Two prominent wireless industry groups — CTIA and the Competitive Carriers Association — this month floated potential changes to the geographic boundaries of licenses in the 3.5 GHz band to the Federal Communications Commission.

The FCC continues to consider changes to rules governing that band, known as the Citizens Broadband Radio Service, that could include longer terms and larger areas for Priority Access Licenses.

CTIA, whose members include the four major U.S. carriers, and CCA, which represents numerous smaller and rural carriers, argued their proposal would enable quicker deployment of that spectrum and promote innovation and investment from many different operators.

"This compromise proposal paves the way for swift action while balancing the needs of the wide range of stakeholders that are expected to participate in the 3.5 GHz auction," trade group officials wrote in a letter to the commission.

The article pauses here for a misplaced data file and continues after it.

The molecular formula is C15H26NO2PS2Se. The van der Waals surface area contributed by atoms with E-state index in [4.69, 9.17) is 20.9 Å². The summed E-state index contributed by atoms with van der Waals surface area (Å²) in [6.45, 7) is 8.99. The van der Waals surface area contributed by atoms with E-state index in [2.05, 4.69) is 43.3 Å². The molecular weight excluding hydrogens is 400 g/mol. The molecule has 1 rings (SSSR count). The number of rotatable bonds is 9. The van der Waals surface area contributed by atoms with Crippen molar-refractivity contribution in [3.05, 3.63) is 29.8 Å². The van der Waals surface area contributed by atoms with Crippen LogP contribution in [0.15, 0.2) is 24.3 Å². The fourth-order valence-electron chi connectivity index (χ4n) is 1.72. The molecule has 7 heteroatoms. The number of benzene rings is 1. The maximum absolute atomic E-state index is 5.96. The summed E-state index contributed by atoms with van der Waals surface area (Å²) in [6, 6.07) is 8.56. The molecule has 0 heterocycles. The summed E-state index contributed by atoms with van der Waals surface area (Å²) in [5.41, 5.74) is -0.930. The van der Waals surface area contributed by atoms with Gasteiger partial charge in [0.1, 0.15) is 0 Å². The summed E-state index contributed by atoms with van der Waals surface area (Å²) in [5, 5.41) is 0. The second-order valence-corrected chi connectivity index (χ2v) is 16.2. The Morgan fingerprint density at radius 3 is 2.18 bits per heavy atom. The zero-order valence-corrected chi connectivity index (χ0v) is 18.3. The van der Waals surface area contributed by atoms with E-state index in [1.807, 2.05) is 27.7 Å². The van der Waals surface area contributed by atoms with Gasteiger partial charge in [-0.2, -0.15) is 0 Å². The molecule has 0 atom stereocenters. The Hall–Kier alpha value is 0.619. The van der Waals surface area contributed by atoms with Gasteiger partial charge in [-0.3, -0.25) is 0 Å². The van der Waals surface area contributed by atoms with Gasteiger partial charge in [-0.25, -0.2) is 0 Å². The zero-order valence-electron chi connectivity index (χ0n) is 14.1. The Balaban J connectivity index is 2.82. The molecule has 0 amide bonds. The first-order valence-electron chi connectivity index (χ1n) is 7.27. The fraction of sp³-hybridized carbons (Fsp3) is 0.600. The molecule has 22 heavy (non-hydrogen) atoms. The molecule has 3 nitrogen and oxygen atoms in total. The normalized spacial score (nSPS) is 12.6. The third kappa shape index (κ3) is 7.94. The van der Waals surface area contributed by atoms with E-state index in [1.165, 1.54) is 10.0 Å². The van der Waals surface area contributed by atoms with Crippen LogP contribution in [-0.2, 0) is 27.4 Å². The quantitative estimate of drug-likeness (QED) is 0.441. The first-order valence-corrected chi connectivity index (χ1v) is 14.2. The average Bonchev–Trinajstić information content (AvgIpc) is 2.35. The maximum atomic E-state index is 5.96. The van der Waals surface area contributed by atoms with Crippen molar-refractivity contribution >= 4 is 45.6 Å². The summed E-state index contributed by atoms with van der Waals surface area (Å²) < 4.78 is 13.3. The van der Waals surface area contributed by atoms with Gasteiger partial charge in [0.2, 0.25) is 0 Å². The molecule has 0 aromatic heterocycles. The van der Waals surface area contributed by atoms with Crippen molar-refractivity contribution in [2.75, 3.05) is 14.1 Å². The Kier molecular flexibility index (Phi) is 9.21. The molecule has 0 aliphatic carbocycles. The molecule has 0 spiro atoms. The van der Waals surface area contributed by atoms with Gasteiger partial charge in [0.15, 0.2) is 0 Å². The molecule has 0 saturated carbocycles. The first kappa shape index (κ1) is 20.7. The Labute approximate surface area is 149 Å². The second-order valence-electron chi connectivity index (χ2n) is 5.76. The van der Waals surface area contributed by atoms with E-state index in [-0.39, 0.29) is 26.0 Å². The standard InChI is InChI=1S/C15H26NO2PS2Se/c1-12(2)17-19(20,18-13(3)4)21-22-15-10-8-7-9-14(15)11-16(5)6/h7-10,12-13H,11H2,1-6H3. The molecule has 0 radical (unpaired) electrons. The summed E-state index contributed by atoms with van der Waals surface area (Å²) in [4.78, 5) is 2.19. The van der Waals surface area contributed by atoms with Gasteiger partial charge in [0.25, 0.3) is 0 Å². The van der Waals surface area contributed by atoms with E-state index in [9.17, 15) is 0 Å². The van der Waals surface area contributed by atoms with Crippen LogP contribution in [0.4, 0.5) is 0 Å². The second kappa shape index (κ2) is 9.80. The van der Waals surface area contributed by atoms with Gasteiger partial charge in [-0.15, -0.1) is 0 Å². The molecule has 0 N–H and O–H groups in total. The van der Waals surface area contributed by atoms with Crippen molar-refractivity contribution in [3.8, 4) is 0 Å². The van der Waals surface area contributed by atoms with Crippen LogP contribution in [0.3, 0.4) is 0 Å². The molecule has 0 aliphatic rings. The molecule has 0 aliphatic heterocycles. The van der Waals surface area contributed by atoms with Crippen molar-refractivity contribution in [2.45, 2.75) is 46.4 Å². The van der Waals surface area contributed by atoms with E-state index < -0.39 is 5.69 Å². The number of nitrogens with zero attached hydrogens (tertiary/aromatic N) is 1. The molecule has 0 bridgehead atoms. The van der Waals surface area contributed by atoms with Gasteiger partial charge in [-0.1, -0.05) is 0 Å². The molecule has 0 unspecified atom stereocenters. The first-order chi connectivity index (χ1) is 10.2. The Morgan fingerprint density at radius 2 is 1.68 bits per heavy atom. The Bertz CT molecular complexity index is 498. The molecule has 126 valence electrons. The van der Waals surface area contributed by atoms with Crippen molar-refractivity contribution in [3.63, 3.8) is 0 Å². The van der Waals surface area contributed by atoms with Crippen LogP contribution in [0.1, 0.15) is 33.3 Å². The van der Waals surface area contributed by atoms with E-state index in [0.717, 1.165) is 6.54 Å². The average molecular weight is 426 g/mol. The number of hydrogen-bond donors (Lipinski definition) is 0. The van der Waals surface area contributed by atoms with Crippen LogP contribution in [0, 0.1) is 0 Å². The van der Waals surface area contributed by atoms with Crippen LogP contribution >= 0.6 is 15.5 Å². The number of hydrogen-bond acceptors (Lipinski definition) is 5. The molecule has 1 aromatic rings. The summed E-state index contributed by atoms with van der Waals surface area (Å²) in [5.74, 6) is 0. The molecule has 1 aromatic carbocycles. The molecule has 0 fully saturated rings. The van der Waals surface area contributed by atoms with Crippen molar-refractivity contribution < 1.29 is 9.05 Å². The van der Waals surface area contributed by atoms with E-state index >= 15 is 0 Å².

The groups suggested that Priority Access Licenses should be defined by Metropolitan Statistical Areas in the nation's top 306 cellular markets and on a county-wide basis in the 428 remaining Cellular Market Areas.

The filing said those changes would help eliminate interference issues in urban areas and cover more than 83 percent of the country with county-based licensing.

In addition, the groups said it would ease the spectrum auction process by curbing the number of license areas and licenses in the band from the current 74,000 and 500,000, respectively, to 2,700 and 19,000.

"CCA and CTIA urge the commission to quickly finalize the rules for the innovative Citizens Broadband Radio Service band so that this valuable spectrum resource can be put to use by stakeholders across the country," the groups wrote.

Another industry group, however, suggested that the proposal would "take over the 'innovation band' and turn it into a 'same ol' thing' band."

The Wireless Internet Service Providers Association, which combined its 3.5 GHz efforts with those of the CBRS Alliance late last year, said larger-sized Priority Access Licenses would ensure only larger bidders could participate in a spectrum auction.

"Fixed wireless technology is the most cost-effective way to make FCC-benchmark broadband service available to unserved consumers, and census tract licenses in the CBRS band are crucial to the future of fixed wireless service in rural America," the group said in a statement.